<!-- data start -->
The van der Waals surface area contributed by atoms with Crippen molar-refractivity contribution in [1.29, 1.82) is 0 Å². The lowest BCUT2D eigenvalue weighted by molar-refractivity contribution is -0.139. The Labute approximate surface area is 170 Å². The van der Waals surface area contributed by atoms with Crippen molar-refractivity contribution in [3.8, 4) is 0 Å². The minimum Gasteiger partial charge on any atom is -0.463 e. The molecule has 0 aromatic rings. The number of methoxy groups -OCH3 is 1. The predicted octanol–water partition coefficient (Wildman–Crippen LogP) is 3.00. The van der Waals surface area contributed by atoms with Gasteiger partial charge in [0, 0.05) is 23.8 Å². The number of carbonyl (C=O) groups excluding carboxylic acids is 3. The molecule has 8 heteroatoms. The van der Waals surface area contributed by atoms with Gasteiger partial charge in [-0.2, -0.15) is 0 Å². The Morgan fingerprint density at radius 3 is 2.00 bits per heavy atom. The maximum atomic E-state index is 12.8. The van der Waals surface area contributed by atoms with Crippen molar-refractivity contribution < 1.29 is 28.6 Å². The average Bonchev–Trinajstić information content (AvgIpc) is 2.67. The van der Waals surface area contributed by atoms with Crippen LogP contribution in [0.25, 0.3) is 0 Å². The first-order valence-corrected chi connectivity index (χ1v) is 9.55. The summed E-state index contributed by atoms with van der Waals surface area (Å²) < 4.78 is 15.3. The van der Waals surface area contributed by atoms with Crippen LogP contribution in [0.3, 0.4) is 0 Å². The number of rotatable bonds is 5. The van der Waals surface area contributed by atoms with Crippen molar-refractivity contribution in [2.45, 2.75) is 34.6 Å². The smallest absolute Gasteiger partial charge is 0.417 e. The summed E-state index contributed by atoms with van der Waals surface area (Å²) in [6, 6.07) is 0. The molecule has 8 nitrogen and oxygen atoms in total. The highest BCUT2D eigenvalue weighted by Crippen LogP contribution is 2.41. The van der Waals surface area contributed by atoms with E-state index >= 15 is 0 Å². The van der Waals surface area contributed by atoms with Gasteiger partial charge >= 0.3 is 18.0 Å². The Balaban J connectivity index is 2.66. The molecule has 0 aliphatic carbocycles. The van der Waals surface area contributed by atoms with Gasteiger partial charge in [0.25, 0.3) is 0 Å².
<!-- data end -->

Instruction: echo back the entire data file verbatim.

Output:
The van der Waals surface area contributed by atoms with Crippen molar-refractivity contribution in [1.29, 1.82) is 0 Å². The lowest BCUT2D eigenvalue weighted by molar-refractivity contribution is -0.139. The Labute approximate surface area is 170 Å². The van der Waals surface area contributed by atoms with Crippen molar-refractivity contribution in [3.8, 4) is 0 Å². The minimum Gasteiger partial charge on any atom is -0.463 e. The molecule has 0 aromatic rings. The number of methoxy groups -OCH3 is 1. The predicted octanol–water partition coefficient (Wildman–Crippen LogP) is 3.00. The van der Waals surface area contributed by atoms with Gasteiger partial charge in [0, 0.05) is 23.8 Å². The number of carbonyl (C=O) groups excluding carboxylic acids is 3. The molecule has 8 heteroatoms. The van der Waals surface area contributed by atoms with Gasteiger partial charge in [-0.2, -0.15) is 0 Å². The Morgan fingerprint density at radius 3 is 2.00 bits per heavy atom. The maximum atomic E-state index is 12.8. The van der Waals surface area contributed by atoms with Crippen molar-refractivity contribution < 1.29 is 28.6 Å². The average Bonchev–Trinajstić information content (AvgIpc) is 2.67. The van der Waals surface area contributed by atoms with Crippen LogP contribution in [0.25, 0.3) is 0 Å². The first-order valence-corrected chi connectivity index (χ1v) is 9.55. The summed E-state index contributed by atoms with van der Waals surface area (Å²) < 4.78 is 15.3. The van der Waals surface area contributed by atoms with Crippen LogP contribution in [0.3, 0.4) is 0 Å². The number of rotatable bonds is 5. The van der Waals surface area contributed by atoms with Crippen molar-refractivity contribution in [2.45, 2.75) is 34.6 Å². The smallest absolute Gasteiger partial charge is 0.417 e. The summed E-state index contributed by atoms with van der Waals surface area (Å²) in [6, 6.07) is 0. The molecule has 8 nitrogen and oxygen atoms in total. The highest BCUT2D eigenvalue weighted by Crippen LogP contribution is 2.41. The van der Waals surface area contributed by atoms with E-state index >= 15 is 0 Å². The van der Waals surface area contributed by atoms with Gasteiger partial charge >= 0.3 is 18.0 Å². The Balaban J connectivity index is 2.66. The molecule has 0 aliphatic carbocycles. The van der Waals surface area contributed by atoms with Gasteiger partial charge in [0.25, 0.3) is 0 Å².